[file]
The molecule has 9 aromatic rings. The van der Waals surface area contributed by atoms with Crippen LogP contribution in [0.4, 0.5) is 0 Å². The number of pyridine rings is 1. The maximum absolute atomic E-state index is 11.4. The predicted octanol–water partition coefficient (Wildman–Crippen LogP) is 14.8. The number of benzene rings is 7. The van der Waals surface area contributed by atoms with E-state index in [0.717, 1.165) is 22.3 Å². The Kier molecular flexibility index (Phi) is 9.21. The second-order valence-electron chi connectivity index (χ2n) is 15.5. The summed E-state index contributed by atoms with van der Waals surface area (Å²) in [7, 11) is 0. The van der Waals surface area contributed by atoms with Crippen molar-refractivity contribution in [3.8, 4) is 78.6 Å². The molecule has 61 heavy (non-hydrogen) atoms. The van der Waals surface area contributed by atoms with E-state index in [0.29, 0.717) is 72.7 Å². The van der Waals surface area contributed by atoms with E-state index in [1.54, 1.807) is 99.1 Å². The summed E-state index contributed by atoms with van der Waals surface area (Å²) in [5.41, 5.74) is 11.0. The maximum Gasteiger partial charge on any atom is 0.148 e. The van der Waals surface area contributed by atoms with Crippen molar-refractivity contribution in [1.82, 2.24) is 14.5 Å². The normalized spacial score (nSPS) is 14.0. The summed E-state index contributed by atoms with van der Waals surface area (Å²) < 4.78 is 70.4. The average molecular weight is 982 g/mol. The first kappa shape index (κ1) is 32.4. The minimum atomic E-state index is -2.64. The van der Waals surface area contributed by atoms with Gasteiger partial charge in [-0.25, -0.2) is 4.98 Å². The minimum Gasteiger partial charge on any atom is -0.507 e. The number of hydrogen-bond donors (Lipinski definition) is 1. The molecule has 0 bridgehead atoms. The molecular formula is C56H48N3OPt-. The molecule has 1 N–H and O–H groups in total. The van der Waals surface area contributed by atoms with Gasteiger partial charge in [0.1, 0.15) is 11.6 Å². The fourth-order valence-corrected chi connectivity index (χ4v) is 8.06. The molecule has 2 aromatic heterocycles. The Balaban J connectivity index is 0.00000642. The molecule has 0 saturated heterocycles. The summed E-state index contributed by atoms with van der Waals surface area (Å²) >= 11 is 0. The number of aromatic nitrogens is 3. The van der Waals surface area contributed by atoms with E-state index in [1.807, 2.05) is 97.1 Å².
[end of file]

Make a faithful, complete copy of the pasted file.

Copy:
The molecule has 9 aromatic rings. The van der Waals surface area contributed by atoms with Crippen LogP contribution in [0.4, 0.5) is 0 Å². The number of pyridine rings is 1. The maximum absolute atomic E-state index is 11.4. The predicted octanol–water partition coefficient (Wildman–Crippen LogP) is 14.8. The number of benzene rings is 7. The van der Waals surface area contributed by atoms with E-state index in [0.717, 1.165) is 22.3 Å². The Kier molecular flexibility index (Phi) is 9.21. The second-order valence-electron chi connectivity index (χ2n) is 15.5. The summed E-state index contributed by atoms with van der Waals surface area (Å²) in [7, 11) is 0. The van der Waals surface area contributed by atoms with Crippen molar-refractivity contribution in [3.8, 4) is 78.6 Å². The molecule has 61 heavy (non-hydrogen) atoms. The van der Waals surface area contributed by atoms with E-state index in [0.29, 0.717) is 72.7 Å². The van der Waals surface area contributed by atoms with E-state index in [1.54, 1.807) is 99.1 Å². The summed E-state index contributed by atoms with van der Waals surface area (Å²) in [5.41, 5.74) is 11.0. The maximum Gasteiger partial charge on any atom is 0.148 e. The van der Waals surface area contributed by atoms with Crippen molar-refractivity contribution in [1.82, 2.24) is 14.5 Å². The normalized spacial score (nSPS) is 14.0. The summed E-state index contributed by atoms with van der Waals surface area (Å²) < 4.78 is 70.4. The average molecular weight is 982 g/mol. The first kappa shape index (κ1) is 32.4. The minimum atomic E-state index is -2.64. The van der Waals surface area contributed by atoms with Gasteiger partial charge in [-0.25, -0.2) is 4.98 Å². The minimum Gasteiger partial charge on any atom is -0.507 e. The number of hydrogen-bond donors (Lipinski definition) is 1. The molecule has 0 bridgehead atoms. The molecular formula is C56H48N3OPt-. The molecule has 1 N–H and O–H groups in total. The van der Waals surface area contributed by atoms with Gasteiger partial charge in [0.1, 0.15) is 11.6 Å². The fourth-order valence-corrected chi connectivity index (χ4v) is 8.06. The molecule has 2 aromatic heterocycles. The Balaban J connectivity index is 0.00000642. The molecule has 0 saturated heterocycles. The summed E-state index contributed by atoms with van der Waals surface area (Å²) >= 11 is 0. The number of aromatic nitrogens is 3. The van der Waals surface area contributed by atoms with E-state index in [1.807, 2.05) is 97.1 Å².